A. Charcot-Marie-Tooth Disease (HMSN Type I, II)
There are several distinct varieties of Charcot-Marie-Tooth disease, usually with an autosomal dominant mode of inheritance, but occasional cases occur on a sporadic, recessive, or X-linked basis. Clinical presentation may be with foot deformities or gait disturbances in childhood or early adult life. Slow progression leads to the typical features of polyneuropathy, with distal weakness and wasting that begin in the legs, a variable amount of distal sensory loss, and depressed or absent tendon reflexes. Tremor is a conspicuous feature in some instances. Hereditary motor and sensory neuropathy (HMSN) type I is characterized by demyelination on electrodiagnostic studies and is usually caused by mutations in the peripheral myelin protein 22 or myelin protein zero gene. In HMSN type II, electrodiagnostic studies show axonal loss rather than demyelination; one-third of cases are due to mutations in the gene mitofusin 2.
A similar disorder may occur in patients with progressive distal spinal muscular atrophies, but there is no sensory loss; electrophysiologic investigation reveals that motor conduction velocity is normal or only slightly reduced, and nerve action potentials are normal.
B. Dejerine-Sottas Disease (HMSN Type III)
The disorder may occur on a sporadic, autosomal dominant or, less commonly, autosomal recessive basis. Onset in infancy or childhood leads to a progressive motor and sensory polyneuropathy with weakness, ataxia, sensory loss, and depressed or absent tendon reflexes. The peripheral nerves may be palpably enlarged and are characterized pathologically by segmental demyelination, Schwann cell hyperplasia, and thin myelin sheaths. Electrophysiologically, there is a slowing of conduction, and sensory action potentials may be unrecordable.
This disorder, the only known autosomal recessive trinucleotide repeat disease, is caused by expansion of a poly-GAA locus in the gene for frataxin on chromosome 9, leading to symptoms in childhood or early adult life. The gait becomes ataxic, the hands become clumsy, and other signs of cerebellar dysfunction develop accompanied by weakness of the legs and extensor plantar responses. Involvement of peripheral sensory fibers leads to sensory disturbances in the limbs and depressed tendon reflexes. There is bilateral pes cavus. Pathologically, there is a marked loss of cells in the posterior root ganglia and degeneration of peripheral sensory fibers. In the central nervous system, changes are conspicuous in the posterior and lateral columns of the cord. Electrophysiologically, conduction velocity in motor fibers is normal or only mildly reduced, but sensory action potentials are small or absent. Cardiac disease is the most common cause of death.
In the differential diagnosis for Friedreich ataxia are other spinocerebellar ataxias, a growing group of at least 30 inherited disorders, each involving a different identified gene. These heterogeneous disorders, which frequently (but not exclusively) exhibit an autosomal dominant inheritance pattern and poly-CAG expansion of the affected gene, typically cause cerebellar ataxia and varying combinations of other symptoms (such as peripheral neuropathy, ophthalmoparesis, dysarthria, and pyramidal and extrapyramidal signs).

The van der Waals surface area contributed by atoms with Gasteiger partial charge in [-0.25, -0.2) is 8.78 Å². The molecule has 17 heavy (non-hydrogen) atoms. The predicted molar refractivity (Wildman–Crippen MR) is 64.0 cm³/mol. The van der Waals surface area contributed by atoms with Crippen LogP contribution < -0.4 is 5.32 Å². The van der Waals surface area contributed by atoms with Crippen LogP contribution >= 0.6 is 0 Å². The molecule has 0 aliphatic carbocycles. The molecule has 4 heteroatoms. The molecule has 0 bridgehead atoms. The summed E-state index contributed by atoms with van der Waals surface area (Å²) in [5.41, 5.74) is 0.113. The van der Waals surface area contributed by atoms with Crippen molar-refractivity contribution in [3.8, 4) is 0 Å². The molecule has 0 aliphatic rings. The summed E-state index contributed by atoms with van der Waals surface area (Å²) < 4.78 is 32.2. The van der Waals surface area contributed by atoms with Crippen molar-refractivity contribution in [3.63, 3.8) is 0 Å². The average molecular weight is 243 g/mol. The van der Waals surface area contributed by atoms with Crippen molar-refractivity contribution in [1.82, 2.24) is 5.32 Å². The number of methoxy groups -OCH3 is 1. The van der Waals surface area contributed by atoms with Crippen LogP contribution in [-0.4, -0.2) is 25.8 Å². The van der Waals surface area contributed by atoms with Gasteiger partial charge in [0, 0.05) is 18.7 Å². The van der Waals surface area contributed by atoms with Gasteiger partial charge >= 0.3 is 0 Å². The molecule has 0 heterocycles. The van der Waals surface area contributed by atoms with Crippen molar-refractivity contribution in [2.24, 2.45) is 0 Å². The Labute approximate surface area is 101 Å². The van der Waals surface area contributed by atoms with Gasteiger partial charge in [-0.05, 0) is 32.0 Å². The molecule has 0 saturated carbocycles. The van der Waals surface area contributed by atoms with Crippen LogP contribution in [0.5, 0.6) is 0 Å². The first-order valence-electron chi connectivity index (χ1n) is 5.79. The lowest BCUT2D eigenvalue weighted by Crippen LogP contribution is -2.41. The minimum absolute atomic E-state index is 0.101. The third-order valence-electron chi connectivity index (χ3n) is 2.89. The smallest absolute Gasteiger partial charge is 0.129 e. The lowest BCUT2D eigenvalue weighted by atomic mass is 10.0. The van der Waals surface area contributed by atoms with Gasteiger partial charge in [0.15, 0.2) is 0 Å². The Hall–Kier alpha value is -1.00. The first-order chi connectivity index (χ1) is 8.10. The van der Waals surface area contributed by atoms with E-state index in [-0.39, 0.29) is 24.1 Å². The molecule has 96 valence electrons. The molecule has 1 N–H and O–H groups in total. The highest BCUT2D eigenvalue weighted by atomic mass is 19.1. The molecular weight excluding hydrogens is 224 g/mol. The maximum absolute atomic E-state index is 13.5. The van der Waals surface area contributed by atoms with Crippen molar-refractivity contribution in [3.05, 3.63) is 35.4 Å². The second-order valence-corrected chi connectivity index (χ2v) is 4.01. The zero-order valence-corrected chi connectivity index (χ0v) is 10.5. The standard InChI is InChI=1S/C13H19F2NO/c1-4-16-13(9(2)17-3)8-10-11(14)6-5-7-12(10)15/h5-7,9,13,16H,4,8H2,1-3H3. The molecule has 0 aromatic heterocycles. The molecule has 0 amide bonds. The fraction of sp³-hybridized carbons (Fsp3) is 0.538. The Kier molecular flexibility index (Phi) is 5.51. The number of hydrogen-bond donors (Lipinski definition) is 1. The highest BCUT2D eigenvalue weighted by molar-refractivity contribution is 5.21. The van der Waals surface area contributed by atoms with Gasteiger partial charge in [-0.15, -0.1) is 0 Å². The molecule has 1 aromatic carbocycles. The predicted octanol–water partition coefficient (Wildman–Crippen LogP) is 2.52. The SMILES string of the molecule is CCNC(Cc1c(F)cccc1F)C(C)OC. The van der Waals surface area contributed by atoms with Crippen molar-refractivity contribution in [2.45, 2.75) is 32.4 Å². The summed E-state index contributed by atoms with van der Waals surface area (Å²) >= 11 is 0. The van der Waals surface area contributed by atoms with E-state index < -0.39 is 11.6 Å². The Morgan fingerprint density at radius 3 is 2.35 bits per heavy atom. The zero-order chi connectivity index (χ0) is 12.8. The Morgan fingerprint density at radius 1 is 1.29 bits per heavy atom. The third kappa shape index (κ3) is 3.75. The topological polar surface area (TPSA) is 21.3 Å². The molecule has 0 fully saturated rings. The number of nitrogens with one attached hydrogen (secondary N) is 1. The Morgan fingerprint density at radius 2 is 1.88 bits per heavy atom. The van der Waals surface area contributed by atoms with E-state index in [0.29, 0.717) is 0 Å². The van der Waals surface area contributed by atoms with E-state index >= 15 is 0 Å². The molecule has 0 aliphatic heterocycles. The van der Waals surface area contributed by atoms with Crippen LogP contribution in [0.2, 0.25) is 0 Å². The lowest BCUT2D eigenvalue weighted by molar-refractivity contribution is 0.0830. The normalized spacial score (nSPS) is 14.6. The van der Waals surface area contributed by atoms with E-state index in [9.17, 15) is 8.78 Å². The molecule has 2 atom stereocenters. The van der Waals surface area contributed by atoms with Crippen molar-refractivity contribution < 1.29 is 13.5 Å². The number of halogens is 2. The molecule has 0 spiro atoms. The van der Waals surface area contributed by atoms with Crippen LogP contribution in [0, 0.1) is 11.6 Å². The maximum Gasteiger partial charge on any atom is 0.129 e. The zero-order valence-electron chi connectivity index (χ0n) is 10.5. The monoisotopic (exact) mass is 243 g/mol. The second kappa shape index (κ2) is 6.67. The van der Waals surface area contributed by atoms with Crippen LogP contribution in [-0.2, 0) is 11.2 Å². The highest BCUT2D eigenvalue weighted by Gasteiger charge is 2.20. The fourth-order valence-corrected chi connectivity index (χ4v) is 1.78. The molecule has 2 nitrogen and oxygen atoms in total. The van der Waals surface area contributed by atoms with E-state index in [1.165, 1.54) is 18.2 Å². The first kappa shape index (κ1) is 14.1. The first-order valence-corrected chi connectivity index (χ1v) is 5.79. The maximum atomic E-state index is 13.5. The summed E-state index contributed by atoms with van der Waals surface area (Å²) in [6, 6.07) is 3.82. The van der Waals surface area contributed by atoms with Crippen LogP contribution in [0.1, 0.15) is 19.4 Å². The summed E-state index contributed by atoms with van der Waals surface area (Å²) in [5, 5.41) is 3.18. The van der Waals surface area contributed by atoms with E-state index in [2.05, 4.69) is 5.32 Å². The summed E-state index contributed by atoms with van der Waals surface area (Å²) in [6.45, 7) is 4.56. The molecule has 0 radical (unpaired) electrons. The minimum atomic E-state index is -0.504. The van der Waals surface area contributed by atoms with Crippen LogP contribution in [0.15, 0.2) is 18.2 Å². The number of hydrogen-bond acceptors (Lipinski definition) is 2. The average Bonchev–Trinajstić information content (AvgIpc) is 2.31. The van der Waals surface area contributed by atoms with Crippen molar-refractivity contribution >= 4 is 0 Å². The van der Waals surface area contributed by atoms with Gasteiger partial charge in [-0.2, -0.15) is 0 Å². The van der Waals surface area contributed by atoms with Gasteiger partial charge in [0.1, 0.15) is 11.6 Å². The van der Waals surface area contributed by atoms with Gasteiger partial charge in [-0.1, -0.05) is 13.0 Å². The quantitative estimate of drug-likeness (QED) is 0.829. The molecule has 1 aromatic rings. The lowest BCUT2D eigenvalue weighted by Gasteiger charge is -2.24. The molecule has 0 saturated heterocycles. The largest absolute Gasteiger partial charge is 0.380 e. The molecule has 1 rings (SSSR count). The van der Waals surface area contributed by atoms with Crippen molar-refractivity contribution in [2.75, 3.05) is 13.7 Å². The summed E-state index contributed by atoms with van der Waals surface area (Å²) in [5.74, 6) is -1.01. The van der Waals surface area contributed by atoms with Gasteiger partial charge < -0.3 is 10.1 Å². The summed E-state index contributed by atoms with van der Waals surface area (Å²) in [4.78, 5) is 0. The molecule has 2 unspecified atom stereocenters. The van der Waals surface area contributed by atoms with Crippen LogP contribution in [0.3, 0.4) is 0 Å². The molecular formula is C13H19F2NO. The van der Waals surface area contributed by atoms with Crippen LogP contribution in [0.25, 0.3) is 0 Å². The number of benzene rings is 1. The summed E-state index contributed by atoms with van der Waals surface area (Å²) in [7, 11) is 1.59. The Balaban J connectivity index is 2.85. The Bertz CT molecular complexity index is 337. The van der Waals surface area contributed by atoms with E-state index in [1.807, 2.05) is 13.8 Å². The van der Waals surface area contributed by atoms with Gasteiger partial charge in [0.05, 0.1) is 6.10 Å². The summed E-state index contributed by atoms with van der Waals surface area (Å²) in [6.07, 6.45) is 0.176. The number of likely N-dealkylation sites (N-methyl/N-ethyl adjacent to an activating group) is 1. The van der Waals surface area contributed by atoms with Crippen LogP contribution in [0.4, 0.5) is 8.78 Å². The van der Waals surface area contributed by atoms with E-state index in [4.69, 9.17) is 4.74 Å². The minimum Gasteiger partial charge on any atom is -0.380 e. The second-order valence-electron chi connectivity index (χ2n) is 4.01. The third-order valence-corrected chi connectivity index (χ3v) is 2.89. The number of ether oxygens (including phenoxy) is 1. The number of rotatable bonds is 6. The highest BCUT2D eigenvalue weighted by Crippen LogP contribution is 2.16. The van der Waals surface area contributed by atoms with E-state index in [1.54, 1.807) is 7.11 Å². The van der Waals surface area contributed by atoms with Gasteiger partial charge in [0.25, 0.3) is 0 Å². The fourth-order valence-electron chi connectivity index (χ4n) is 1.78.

D. Refsum Disease (HMSN Type IV)
This autosomal recessive disorder is due to a disturbance in phytanic acid metabolism. Pigmentary retinal degeneration is accompanied by progressive sensorimotor polyneuropathy and cerebellar signs. Auditory dysfunction, cardiomyopathy, and cutaneous manifestations may also occur. Motor and sensory conduction velocities are reduced, often markedly, and there may be electromyographic evidence of denervation in affected muscles. Dietary restriction of phytanic acid and its precursors may be helpful therapeutically. Plasmapheresis to reduce stored phytanic acid may help at the initiation of treatment.
Peripheral nerve involvement may occur during acute attacks in both variegate porphyria and acute intermittent porphyria. Motor symptoms usually occur first, and weakness is often most marked proximally and in the upper limbs rather than the lower. Sensory symptoms and signs may be proximal or distal in distribution. Autonomic involvement is sometimes pronounced. The electrophysiologic findings are in keeping with the results of neuropathologic studies suggesting that the neuropathy is axonal in type (see Chapter 40).
F. Familial Amyloid Polyneuropathy
Sensory and autonomic symptoms are especially conspicuous, whereas distal wasting and weakness occur later. The polyneuropathy is axonal and likely results from amyloid deposition within the peripheral nerves due to mutations in the genes encoding transthyretin, apolipoprotein A1, or gelsolin. Transthyretin amyloidosis is the most common; is associated with cardiomyopathy, nephropathy, leptomeningeal involvement, and vitreous opacity; and is treatable with liver transplantation, the small interfering ribonucleic acid patisiran (0.3 mg/kg up to 30 mg intravenously once every 3 weeks), or the antisense oligonucleotide inotersen (284 mg subcutaneously weekly). Tafamidis helps transthyretin amyloid cardiomyopathy and may slow the progression of the neuropathy.